The First Voyage Round the World/Magellan's Order of the Day in the Straits

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ORDER OF THE DAY OF MAGELLAN,

Given in the Straits, which fell into the hands of the Portuguese,

along with the Papers of the Astrologer

Andres de San Martin, at the Moluccas:

taken from Barros, Decade iii,

Liv. v, Cap. 19.


"I Fernan de Magalhaes, Knight of the Order of St. James, and captain-general of this fleet, which his majesty sent for the discovery of the spices, etc. I make known to you, Duarte Barbosa, captain of the ship Victoria, and to the pilots, masters, and quarter-masters of that ship, as I have understood that it seems to you all a serious matter, that I am determined to go forward, because it seems to you that the weather is little fitted for this voyage on which we are going; and inasmuch as I am a man who never rejected the opinion or counsel of any one, but rather all my affairs are discussed and communicated generally to all, without any person being affronted by me; and since, because of that which happened in the port of S. Julian with respect to the death of Luis de Mendoça, Caspar de Quexada, and the banishment of Juan de Cartagena and Pero Sanches de Reina, the priest, you, from fear, desist from telling me, and counselling all that may appear to you to be for the service of his majesty, and the safe conduct of this fleet, and you have not told it me nor counselled it: you err in the service of the emperor and king our sovereigo, and go against the oath and plighted homage which you have made to me; for which I command you on the part of the said sovereign, and on my part beseech you and charge you, that with respect to all that you think is fitting for our voyage, both as to going forward, and as to turning back, that you give me your opinions in writing each one for himself: declaring the circumstances and reasons why we ought to go forward or turn back, not having respect to anything for which you should omit to tell the truth. With which reasons and opinions, I will say mine, and my decision for coming to a conclusion as to what we have to do. Done in the Channel of All Saints, opposite the river of the islet, on Wednesday, twenty-first of November, in fifty-three degrees, of the year one thousand five hundred and twenty."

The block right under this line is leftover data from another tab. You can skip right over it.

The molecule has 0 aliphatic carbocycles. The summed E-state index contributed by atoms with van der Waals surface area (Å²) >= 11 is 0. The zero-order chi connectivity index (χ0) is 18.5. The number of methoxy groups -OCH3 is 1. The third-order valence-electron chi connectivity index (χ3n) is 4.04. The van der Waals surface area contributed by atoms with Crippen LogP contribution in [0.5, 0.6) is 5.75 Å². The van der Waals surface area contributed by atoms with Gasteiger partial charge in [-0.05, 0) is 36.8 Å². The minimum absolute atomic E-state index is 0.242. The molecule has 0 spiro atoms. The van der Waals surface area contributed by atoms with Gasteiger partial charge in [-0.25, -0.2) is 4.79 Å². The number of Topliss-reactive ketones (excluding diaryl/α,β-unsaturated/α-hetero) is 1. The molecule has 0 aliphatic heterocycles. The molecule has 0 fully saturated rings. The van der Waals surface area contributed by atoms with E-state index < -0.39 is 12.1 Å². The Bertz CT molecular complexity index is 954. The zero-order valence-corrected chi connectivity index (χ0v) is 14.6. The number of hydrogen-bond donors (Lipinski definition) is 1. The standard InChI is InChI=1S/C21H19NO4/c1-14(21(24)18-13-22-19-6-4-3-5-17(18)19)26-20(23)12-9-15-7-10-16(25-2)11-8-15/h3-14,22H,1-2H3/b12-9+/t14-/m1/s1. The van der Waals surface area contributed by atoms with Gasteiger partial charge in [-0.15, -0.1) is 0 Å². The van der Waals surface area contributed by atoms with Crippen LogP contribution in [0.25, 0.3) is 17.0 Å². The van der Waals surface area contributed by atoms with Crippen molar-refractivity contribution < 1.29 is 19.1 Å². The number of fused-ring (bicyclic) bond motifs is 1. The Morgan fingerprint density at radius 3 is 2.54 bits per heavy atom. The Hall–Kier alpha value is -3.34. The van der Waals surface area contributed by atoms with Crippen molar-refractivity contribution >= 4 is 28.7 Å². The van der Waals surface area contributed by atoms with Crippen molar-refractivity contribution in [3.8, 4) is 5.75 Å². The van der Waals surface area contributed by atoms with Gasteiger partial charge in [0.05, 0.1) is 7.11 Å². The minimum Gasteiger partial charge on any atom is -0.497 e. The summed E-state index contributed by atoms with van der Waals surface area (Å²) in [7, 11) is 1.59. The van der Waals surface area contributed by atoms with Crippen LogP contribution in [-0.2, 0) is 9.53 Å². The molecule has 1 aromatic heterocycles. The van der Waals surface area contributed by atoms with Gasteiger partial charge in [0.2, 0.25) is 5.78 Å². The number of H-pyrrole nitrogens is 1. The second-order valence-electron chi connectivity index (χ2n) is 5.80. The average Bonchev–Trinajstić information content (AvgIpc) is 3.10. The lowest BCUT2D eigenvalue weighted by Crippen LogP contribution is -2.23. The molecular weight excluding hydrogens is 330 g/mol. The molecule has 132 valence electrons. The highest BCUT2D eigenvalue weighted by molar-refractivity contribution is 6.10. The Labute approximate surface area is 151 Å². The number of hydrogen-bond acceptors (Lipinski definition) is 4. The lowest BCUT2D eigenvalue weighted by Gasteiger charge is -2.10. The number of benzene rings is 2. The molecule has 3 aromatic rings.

Andres de San Martin replied, giving his opinion that, though he doubted there being any opening in the channel by which to go to the Moluccas, yet he thought they should go forward till the middle of January, as long as the summer and long days lasted.

Magellan, having received this and the other opinions, which he had asked for only to please and content his people, gave a full answer, with long reasons for going forward; and he swore by the habit of St. James, which he wore, that so it seemed to him to be for the good of the fleet. This opinion was notified to the fleet, and next day he set sail.